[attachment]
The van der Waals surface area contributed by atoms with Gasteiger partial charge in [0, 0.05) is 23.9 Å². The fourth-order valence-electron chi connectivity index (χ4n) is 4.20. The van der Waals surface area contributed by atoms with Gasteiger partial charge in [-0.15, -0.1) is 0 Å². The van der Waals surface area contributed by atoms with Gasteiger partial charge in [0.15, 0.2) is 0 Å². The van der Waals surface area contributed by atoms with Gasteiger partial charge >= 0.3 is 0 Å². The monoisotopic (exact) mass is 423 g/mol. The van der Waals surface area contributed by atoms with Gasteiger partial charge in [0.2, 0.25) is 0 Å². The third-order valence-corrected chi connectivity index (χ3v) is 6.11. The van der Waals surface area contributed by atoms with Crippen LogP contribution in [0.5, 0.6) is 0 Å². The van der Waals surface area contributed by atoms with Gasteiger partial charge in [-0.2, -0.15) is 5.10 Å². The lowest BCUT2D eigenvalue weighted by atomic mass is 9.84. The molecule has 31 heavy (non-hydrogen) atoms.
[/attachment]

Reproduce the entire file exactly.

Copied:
The van der Waals surface area contributed by atoms with Gasteiger partial charge in [0, 0.05) is 23.9 Å². The fourth-order valence-electron chi connectivity index (χ4n) is 4.20. The van der Waals surface area contributed by atoms with Gasteiger partial charge in [-0.15, -0.1) is 0 Å². The van der Waals surface area contributed by atoms with Gasteiger partial charge in [0.15, 0.2) is 0 Å². The van der Waals surface area contributed by atoms with Gasteiger partial charge >= 0.3 is 0 Å². The monoisotopic (exact) mass is 423 g/mol. The van der Waals surface area contributed by atoms with Gasteiger partial charge in [0.2, 0.25) is 0 Å². The third-order valence-corrected chi connectivity index (χ3v) is 6.11. The van der Waals surface area contributed by atoms with Crippen LogP contribution in [0.5, 0.6) is 0 Å². The van der Waals surface area contributed by atoms with Gasteiger partial charge in [-0.2, -0.15) is 5.10 Å². The lowest BCUT2D eigenvalue weighted by atomic mass is 9.84. The molecule has 31 heavy (non-hydrogen) atoms.